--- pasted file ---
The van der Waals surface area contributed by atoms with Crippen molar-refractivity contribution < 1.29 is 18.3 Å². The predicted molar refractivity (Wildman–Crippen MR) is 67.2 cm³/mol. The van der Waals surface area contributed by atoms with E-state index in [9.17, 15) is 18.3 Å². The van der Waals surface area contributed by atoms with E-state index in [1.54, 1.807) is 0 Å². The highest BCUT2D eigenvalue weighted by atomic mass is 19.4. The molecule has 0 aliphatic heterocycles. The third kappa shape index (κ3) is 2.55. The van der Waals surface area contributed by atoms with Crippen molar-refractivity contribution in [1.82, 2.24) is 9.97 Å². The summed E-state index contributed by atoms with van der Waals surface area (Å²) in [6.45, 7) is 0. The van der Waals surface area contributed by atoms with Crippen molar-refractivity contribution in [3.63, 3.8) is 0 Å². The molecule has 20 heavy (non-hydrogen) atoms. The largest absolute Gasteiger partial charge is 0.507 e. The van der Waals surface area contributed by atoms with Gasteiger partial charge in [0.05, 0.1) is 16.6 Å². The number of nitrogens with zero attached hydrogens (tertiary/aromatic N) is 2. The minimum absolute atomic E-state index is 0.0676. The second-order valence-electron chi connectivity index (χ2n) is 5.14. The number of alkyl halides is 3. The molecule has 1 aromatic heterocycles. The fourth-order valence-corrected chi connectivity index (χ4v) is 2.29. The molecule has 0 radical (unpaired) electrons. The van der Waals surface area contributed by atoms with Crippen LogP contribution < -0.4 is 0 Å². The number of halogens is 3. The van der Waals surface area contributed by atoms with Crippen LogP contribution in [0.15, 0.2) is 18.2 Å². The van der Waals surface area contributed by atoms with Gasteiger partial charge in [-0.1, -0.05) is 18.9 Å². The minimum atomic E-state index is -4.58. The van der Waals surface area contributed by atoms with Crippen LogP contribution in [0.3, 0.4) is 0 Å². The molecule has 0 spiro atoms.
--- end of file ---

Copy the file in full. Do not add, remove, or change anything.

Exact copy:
The van der Waals surface area contributed by atoms with Crippen molar-refractivity contribution < 1.29 is 18.3 Å². The predicted molar refractivity (Wildman–Crippen MR) is 67.2 cm³/mol. The van der Waals surface area contributed by atoms with E-state index in [9.17, 15) is 18.3 Å². The van der Waals surface area contributed by atoms with E-state index in [1.54, 1.807) is 0 Å². The highest BCUT2D eigenvalue weighted by atomic mass is 19.4. The molecule has 0 aliphatic heterocycles. The third kappa shape index (κ3) is 2.55. The van der Waals surface area contributed by atoms with Crippen molar-refractivity contribution in [1.82, 2.24) is 9.97 Å². The summed E-state index contributed by atoms with van der Waals surface area (Å²) in [6.45, 7) is 0. The van der Waals surface area contributed by atoms with Crippen molar-refractivity contribution in [3.63, 3.8) is 0 Å². The molecule has 20 heavy (non-hydrogen) atoms. The largest absolute Gasteiger partial charge is 0.507 e. The van der Waals surface area contributed by atoms with Gasteiger partial charge in [0.05, 0.1) is 16.6 Å². The number of nitrogens with zero attached hydrogens (tertiary/aromatic N) is 2. The minimum absolute atomic E-state index is 0.0676. The second-order valence-electron chi connectivity index (χ2n) is 5.14. The number of alkyl halides is 3. The molecule has 1 aromatic heterocycles. The fourth-order valence-corrected chi connectivity index (χ4v) is 2.29. The molecule has 0 radical (unpaired) electrons. The van der Waals surface area contributed by atoms with Crippen LogP contribution < -0.4 is 0 Å². The number of halogens is 3. The van der Waals surface area contributed by atoms with Crippen LogP contribution in [0.15, 0.2) is 18.2 Å². The van der Waals surface area contributed by atoms with Gasteiger partial charge in [-0.1, -0.05) is 18.9 Å². The minimum atomic E-state index is -4.58. The van der Waals surface area contributed by atoms with Crippen LogP contribution in [0.3, 0.4) is 0 Å². The molecule has 0 spiro atoms.